Yesterday, the Supreme Court issued two decisions, described below, of interest to the business community.

  • Intellectual Property—Patent Exhaustion
  • Federal Employer's Liability Act—Personal Jurisdiction

Intellectual Property—Patent Exhaustion

Impression Products, Inc. v. Lexmark Int'l, Inc., No. 15-1189

The doctrine of patent exhaustion holds that, after the first authorized sale of a patented article, the patent rights in that particular article are exhausted and the patentee cannot exert any further control over the article under patent law. Today, the Supreme Court held that this doctrine applies "regardless of any restrictions the patentee purports to impose or the location of the sale," abrogating two Federal Circuit decisions from 1992 and 2001 that had respectively held that (1) patentees could avoid patent exhaustion by imposing express restrictions on the use or resale of an article at the time of the first sale; and (2) a patentee's U.S. patent rights are not exhausted when an article is sold abroad.

First, the Court unanimously (Justice Gorsuch did not participate) held that a patentee cannot use patent law to enforce post-sale restrictions on the use or resale of an article, because any authorized first sale exhausts the patentee's rights, irrespective of a patentee's attempts to impose conditions on its sale of the article. In short, as the Court explained, "patent exhaustion is uniform and automatic."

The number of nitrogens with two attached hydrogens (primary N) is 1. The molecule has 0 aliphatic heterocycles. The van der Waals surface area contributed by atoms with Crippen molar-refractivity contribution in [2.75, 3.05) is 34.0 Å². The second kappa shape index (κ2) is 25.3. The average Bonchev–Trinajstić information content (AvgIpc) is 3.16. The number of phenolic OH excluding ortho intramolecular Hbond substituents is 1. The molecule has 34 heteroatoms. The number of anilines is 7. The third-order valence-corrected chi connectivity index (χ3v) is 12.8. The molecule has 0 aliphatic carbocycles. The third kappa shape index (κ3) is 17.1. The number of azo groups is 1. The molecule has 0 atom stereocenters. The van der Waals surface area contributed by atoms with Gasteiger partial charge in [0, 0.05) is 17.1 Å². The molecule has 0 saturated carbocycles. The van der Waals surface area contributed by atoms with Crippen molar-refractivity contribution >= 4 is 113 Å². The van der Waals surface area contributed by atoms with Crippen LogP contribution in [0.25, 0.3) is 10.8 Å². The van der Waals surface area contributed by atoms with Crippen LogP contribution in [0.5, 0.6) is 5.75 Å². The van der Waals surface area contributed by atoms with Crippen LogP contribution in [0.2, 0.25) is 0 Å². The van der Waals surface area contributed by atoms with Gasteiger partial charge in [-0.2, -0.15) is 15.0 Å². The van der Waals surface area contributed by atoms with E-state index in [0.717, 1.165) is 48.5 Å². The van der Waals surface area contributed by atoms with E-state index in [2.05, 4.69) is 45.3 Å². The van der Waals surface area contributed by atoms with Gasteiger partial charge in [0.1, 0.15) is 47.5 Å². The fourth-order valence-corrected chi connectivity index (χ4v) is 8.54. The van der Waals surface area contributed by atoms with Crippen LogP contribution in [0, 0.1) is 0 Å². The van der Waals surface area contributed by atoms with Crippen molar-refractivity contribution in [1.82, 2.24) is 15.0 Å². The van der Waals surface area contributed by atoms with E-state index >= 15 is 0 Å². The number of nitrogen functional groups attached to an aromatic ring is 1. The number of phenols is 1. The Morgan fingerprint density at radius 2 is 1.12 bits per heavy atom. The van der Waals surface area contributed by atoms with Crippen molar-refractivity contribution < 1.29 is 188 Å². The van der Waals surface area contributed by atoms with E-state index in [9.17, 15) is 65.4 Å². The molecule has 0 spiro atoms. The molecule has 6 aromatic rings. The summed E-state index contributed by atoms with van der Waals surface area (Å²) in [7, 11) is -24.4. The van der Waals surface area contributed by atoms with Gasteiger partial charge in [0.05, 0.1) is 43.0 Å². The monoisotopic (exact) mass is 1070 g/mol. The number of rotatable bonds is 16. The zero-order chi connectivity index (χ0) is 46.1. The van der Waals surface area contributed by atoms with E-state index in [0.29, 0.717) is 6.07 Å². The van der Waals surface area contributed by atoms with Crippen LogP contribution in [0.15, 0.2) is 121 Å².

Second, the Court held 7-1 (Justice Ginsburg dissented) that a patentee's U.S. patent rights are exhausted by the authorized sale of an article abroad. The Court held that the common-law rule against restraints on alienation of chattels, which is the basis for the patent exhaustion doctrine, is "borderless" and that U.S. patent rights are therefore exhausted by foreign sales in the same way as by domestic sales.

Mayer Brown represented the victorious petitioner, Impression Products, in this case.

Federal Employer's Liability Act—Personal Jurisdiction

BNSF R. Co. v. Tyrrell, No. 16-405

A defendant may be sued only in jurisdictions that have "personal jurisdiction" over the defendant. The scope of personal jurisdiction is important because it limits a plaintiff's ability to engage in forum shopping. This Term, the Supreme Court is considering two important personal-jurisdiction cases, BNSF R. Co. v. Tyrrell and Bristol-Myers Squibb Co. v. Superior Court of California.

Today the Court issued its decision in BNSF, holding that the Federal Employer's Liability Act's venue provision does not make a railroad subject to personal jurisdiction in every state in which it operates, and that the Due Process Clause makes it unconstitutional for a court in a given state to exercise personal jurisdiction over a railroad in connection with a claim that arose outside that state, unless the railroad is "at home in the forum State," something that it typically will be only in the states in which it is incorporated or has its principal place of business. In so holding, the Court reaffirmed the broad applicability of its recent decisions in Daimler AG v. Bauman, 134 S. Ct. 746 (2014), and Goodyear Dunlop Tires Operations, S.A. v. Brown, 564 U.S. 915 (2011), which rejected the contention that nationally active corporations may be sued on any matter wherever they engage in business.

Although she agreed with the majority's statutory analysis, Justice Sotomayor dissented from its constitutional analysis, as she effectively did in her Daimler concurrence.

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